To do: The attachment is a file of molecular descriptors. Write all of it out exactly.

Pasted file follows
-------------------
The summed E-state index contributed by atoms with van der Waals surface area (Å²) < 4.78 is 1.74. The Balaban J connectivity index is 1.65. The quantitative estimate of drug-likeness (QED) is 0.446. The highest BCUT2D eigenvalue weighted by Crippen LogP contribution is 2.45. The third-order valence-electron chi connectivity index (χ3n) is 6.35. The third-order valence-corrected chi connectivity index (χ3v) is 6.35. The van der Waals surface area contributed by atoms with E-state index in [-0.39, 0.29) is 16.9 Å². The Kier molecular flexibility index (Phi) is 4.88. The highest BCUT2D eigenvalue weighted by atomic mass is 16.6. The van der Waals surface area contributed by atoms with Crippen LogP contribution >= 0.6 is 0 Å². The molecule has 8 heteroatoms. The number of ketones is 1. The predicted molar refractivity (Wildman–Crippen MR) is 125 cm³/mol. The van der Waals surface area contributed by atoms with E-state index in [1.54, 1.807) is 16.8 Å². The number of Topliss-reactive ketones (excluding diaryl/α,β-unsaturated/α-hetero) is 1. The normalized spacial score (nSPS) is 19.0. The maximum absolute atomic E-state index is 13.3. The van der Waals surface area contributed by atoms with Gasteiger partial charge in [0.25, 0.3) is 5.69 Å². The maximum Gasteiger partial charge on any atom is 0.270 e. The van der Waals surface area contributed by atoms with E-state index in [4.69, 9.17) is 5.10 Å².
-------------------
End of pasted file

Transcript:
The summed E-state index contributed by atoms with van der Waals surface area (Å²) < 4.78 is 1.74. The Balaban J connectivity index is 1.65. The quantitative estimate of drug-likeness (QED) is 0.446. The highest BCUT2D eigenvalue weighted by Crippen LogP contribution is 2.45. The third-order valence-electron chi connectivity index (χ3n) is 6.35. The third-order valence-corrected chi connectivity index (χ3v) is 6.35. The van der Waals surface area contributed by atoms with E-state index in [-0.39, 0.29) is 16.9 Å². The Kier molecular flexibility index (Phi) is 4.88. The highest BCUT2D eigenvalue weighted by atomic mass is 16.6. The van der Waals surface area contributed by atoms with Crippen LogP contribution >= 0.6 is 0 Å². The molecule has 8 heteroatoms. The number of ketones is 1. The predicted molar refractivity (Wildman–Crippen MR) is 125 cm³/mol. The van der Waals surface area contributed by atoms with E-state index in [1.54, 1.807) is 16.8 Å². The number of Topliss-reactive ketones (excluding diaryl/α,β-unsaturated/α-hetero) is 1. The normalized spacial score (nSPS) is 19.0. The maximum absolute atomic E-state index is 13.3. The van der Waals surface area contributed by atoms with Gasteiger partial charge in [0.25, 0.3) is 5.69 Å². The maximum Gasteiger partial charge on any atom is 0.270 e. The van der Waals surface area contributed by atoms with E-state index in [4.69, 9.17) is 5.10 Å².